Transmission electron microscope (TEM) and scanning electron microscope (SEM) are microscopic methods for viewing extremely small specimens. TEM and SEM can be compared in specimen preparation methods and applications of each technology.
Both types of electron microscopes bombard the specimen with electrons. The TEM is suitable for studying the inside of objects. Staining provides contrast and the cutting provides ultra thin specimens for examination. TEM is well-suited for examination of viruses, cells and tissues.
Specimens examined by SEM require a conductive coating such as gold-palladium, carbon or platinum to collect excess electrons that would obscure the image. SEM is well-suited to view the surface of objects such as macromolecular aggregates and tissues.
An electron gun produces a stream of electrons that are focused by a condenser lens. The condensed beam and transmitted electrons are focused by an objective lens into an image on a phosphor image screen. Darker areas of image indicate that less electrons were transmitted and that those areas are thicker.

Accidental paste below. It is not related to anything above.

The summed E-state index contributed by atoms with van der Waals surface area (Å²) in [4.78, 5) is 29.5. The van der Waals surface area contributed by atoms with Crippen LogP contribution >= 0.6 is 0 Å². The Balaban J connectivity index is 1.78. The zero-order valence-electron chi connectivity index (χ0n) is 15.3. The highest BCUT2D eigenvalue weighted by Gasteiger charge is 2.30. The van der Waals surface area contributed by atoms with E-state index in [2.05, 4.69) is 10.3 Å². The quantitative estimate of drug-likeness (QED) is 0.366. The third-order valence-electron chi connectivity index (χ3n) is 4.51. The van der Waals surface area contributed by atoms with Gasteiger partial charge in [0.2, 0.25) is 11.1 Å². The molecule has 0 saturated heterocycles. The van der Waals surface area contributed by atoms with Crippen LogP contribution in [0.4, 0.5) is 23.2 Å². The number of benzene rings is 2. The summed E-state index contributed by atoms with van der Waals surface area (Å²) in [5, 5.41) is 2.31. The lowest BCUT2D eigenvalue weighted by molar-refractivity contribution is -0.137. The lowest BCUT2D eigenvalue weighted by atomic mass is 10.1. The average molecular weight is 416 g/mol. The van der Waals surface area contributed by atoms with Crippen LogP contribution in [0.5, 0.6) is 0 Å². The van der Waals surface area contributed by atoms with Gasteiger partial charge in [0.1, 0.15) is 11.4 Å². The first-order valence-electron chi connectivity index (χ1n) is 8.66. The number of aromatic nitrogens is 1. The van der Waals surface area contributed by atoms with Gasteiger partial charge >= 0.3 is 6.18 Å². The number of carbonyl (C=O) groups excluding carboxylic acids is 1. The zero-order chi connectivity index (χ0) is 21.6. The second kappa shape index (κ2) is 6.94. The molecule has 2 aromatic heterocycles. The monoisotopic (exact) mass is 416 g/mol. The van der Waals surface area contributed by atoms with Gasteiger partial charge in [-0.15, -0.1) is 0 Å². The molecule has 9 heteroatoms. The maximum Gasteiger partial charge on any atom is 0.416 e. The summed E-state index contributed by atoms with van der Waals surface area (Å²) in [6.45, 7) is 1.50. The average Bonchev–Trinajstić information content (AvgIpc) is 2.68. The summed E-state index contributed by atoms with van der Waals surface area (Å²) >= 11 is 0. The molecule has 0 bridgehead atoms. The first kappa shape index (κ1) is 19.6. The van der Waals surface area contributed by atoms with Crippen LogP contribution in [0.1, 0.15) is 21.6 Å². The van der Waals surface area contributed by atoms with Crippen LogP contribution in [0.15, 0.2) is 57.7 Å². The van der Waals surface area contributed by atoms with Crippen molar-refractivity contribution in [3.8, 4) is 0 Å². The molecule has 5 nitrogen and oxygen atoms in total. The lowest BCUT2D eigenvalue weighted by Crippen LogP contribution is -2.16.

As with the TEM, an electron beam is produced and condensed by a lens. This is a course lens on the SEM. A second lens forms the electrons into a tight, thin beam. A set of coils scans the beam in a similar manner to television. A third lens directs the beam into the desired section of the specimen. The beam can dwell upon a specified point. The beam can scan the entire specimen 30 times per second.
About the Author
Harvey Sells is a freelance writer specializing in manufacturing, technology, organization and science. He has been writing short mysteries for several years with a number of stories published on various mystery websites. Sells has won an international mystery writing competition and has published one mystery novel. He holds a Master of Education from the University of Georgia.
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